Cite This: Nano Lett. 2020, 20, 3688−3693 Read Online ACCESS Metrics & More Article Recommendations ABSTRACT: Photonics-based quantum information technologies require efficient, high emission rate sources of single photons. Position-controlled quantum dots embedded within a broadband nanowire waveguide provide a fully scalable route to fabricating highly efficient single-photon sources. However, emission rates for single-photon devices are limited by radiative recombination lifetimes. Here, we demonstrate a multiplexed single-photon source based on a multidot nanowire. Using epitaxially grown nanowires, we incorporate multiple energy-tuned dots, each optimally positioned within the nanowire waveguide, providing single photons with high efficiency. This linear scaling of the single-photon emission rate with number of emitters is demonstrated using a five-dot nanowire with an average multiphoton emission probability of <4% when excited at saturation. This represents the first ever demonstration of multiple single-photon emitters deterministically incorporated in a single
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High performance guided-wave asynchronous heralded single photon source

High performance guided-wave asynchronous heralded single photon source

We report on a guided wave asynchronous heralded single photon source based on the creation of non- degenerate photon pairs by spontaneous parametric down conversion in a Periodically Poled Lithium Niobate waveguide. We show that using the signal photon at 1310 nm as a trigger, a gated detection process permits announcing the arrival of single photons at 1550 nm at the output of a single mode optical fiber with a high probability of 0.37. At the same time the multi-photon emission probability is reduced by a factor of 10 compared to poissonian light sources. Furthermore, the model we have developed to calculate those figures of merit is shown to be very accurate. This study can therefore serve as a paradigm for the conception of new quantum communication and computation networks. 2010 Optical Society of America c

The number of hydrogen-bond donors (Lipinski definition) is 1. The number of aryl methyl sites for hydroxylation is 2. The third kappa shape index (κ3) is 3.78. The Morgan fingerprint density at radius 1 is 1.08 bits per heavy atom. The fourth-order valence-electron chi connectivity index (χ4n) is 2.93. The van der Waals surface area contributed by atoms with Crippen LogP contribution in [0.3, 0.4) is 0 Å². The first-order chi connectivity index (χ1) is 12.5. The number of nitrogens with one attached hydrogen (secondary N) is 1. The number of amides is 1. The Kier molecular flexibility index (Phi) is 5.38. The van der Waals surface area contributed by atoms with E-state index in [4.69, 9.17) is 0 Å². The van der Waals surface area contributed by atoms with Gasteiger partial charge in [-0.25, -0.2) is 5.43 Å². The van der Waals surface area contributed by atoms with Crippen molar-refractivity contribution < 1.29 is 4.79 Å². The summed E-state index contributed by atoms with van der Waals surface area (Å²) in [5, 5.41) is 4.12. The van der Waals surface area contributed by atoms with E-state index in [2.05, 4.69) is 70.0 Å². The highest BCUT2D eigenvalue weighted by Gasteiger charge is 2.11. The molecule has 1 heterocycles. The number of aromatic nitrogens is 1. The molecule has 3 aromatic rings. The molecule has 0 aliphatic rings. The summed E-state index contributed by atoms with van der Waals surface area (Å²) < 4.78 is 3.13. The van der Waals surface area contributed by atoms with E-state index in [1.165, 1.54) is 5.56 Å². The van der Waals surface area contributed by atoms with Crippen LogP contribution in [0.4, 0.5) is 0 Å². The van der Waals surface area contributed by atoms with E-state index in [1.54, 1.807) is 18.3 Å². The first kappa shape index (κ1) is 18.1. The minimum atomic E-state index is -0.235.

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Ultra-fast heralded single photon source based on telecom technology

Ultra-fast heralded single photon source based on telecom technology

compiled: June 25, 2015 The realization of an ultra-fast source of heralded single photons emitted at the wavelength of 1540 nm is reported. The presented strategy is based on state-of-the-art telecom technology, combined with off-the-shelf fiber components and waveguide non-linear stages pumped by a 10 GHz repetition rate laser. The single photons are heralded at a rate as high as 2.1 MHz with a heralding efficiency of 42%. Single photon character of the source is inferred by measuring the second-order autocorrelation function. For the highest heralding rate, a value as low as 0.023 is found. This not only proves negligible multi-photon contributions but also represents the best measured value reported to date for heralding rates in the MHz regime. These prime performances, associated with a device-like configuration, are key ingredients for both fast and secure quantum communication protocols.
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Toward an operationnal single photon source based on semiconductor nanowires

Toward an operationnal single photon source based on semiconductor nanowires

L’archive ouverte pluridisciplinaire HAL, est destinée au dépôt et à la diffusion de documents scientifiques de niveau recherche, publiés ou non, émanant des établissements d’enseignemen[r]

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A solid state source of photon triplets based on quantum dot molecules

A solid state source of photon triplets based on quantum dot molecules

triplet generation employing SPDC under pulsed pumping by an order of magnitude 37 . Discussion Creating entangled photon triplets, as opposed to time correlated ones, remains as the next-step study goal to our present observations. The prospects of tripartite photon entanglement include, but are not limited to, multipartite quantum secret sharing, other quantum communication protocols 38,39 and third party cryptography. As a relevant example, tripartite time-bin entanglement 40 could be realized using the spin states of a triexciton bound in a QDM. Time-bin encoding has a clear benefit for long distance quantum communication through optical fibres because the relative phase between each two pulses with a few nanosecond temporal spacing is merely susceptible to a medium varying faster than this timescale. Implementing this kind of entanglement in a QDM, however, demands resonant pumping of the triexciton to encode the laser phase onto the emitted photon triplet in a relatively dephasing- free process 16 . In contrast to incoherent, pulsed excitation, almost a complete elimination of background light is expected under resonant pumping, and due to the absence of additional intraband relaxation processes the time jitter will be limited to the exciton radiative lifetime. In analogy with single quantum dots, coherent pulsed excitation of a QDM could prepare the triexciton in either of the singlet and triplet spin states, 0 XX,L , S R